13. Wrighty

    Wrighty Most Honored Senior Member

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    There are endless debates here on what affects the way a guitar sounds. Now, if I wanted to troll, I could say 'it's all in the fingers, Eric would make it sound like a custom built', but I don't, so I won't.
    Whenever I've had an issue with lack of resonance, balls or whatever the term is, I've always improved it by a new set of strings and a set up. OK, the difference between a Squier Bullet and a CS will always be there, but that is just because they are holistically entirely different. It doesn't mean that the cheapo can't sound better than totally unsatisfactory. Problems with the nut, pick up height, bridge pieces etc. can all detract from a guitar sounding as good as it can. I usually resort to stripping it down, including removing the neck, and reassembling it, checking at each stage. Works for me. I always find a noticeable improvement when I'm done. If I've set my hopes too high for the instrument I'm working with, then it's time to consider why...................wrong pickups, frets need leveling or whatever. Knowing it's a good as it can be without further expense allows me to consider how much it would cost to improve it and whether it's a worthwhile outlay.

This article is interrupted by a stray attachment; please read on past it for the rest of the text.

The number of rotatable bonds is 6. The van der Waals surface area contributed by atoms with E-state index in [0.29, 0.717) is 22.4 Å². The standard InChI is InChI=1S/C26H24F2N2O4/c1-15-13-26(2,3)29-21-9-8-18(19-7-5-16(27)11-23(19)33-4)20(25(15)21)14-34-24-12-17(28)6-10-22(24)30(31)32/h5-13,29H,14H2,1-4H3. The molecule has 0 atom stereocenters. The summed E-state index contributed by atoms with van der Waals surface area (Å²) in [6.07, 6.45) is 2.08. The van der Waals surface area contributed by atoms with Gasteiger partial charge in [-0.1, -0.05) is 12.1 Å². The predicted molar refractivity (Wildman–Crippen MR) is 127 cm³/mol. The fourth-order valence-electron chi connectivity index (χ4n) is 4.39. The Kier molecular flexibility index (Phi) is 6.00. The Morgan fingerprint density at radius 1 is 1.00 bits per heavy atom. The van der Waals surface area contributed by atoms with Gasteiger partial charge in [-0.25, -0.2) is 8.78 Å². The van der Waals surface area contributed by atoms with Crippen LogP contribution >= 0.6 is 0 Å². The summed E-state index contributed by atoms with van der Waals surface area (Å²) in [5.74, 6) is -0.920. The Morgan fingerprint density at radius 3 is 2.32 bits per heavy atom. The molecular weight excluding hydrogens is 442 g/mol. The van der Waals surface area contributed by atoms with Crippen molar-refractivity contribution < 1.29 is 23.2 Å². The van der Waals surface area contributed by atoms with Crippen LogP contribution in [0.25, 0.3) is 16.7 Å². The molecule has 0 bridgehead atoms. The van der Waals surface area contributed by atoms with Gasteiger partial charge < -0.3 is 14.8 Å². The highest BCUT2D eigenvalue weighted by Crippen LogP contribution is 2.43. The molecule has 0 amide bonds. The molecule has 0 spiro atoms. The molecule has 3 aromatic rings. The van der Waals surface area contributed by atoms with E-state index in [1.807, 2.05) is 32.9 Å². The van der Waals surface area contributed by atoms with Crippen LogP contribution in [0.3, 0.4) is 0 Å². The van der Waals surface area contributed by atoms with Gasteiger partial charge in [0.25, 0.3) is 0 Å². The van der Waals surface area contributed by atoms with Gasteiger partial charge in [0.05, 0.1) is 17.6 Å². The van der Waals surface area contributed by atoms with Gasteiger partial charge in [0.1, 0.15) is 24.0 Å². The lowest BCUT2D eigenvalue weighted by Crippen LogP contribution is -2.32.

14. Thrup'ny Bit

    Thrup'ny Bit Grand Master Curmudgeon Strat-Talk Supporter

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    I find zombie guitars to be pretty dead sounding, pretty much like zombie threads.

    zombie.gif
     
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  15. 57Strat777

    57Strat777 Strat-O-Master

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    It is pretty simple. Does it sound dead unplugged? If so, nothing you do with the electronics will fix it.

    I've never had a Strat that sounded dead. Some better than others for sure though. I bought three brand new USA PRS guitars (DC3, NF3, and DGT) in the last several years and all three were dead sounding.
     
    Last edited: Apr 27, 2020
  16. Ronkirn

    Ronkirn Most Honored Senior Member

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    try adding weight to the headstock.. just something like a clamp.. padded to protect the finish.. it may identify a neck that is sapping the amplitude away from the strings by allowing them to cause it to resonate too much.. and remember, "resonance" is not a broad superhighway toward superior sound... Remember, resonance is just another one of those remote country roads that CAN get you to where you're going, but if you're not careful, you can wind up lost..

    This CAN also work if you have dead frets on a neck.. adding a small weight moves those "spots", hopefully off the fingerboard...

    r
     
  17. Hudman_1

    Hudman_1 Strat-Talker

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    I don’t believe in dead sounding Strats. You should take it to a tech and get a professional setup. This includes action and pickup height.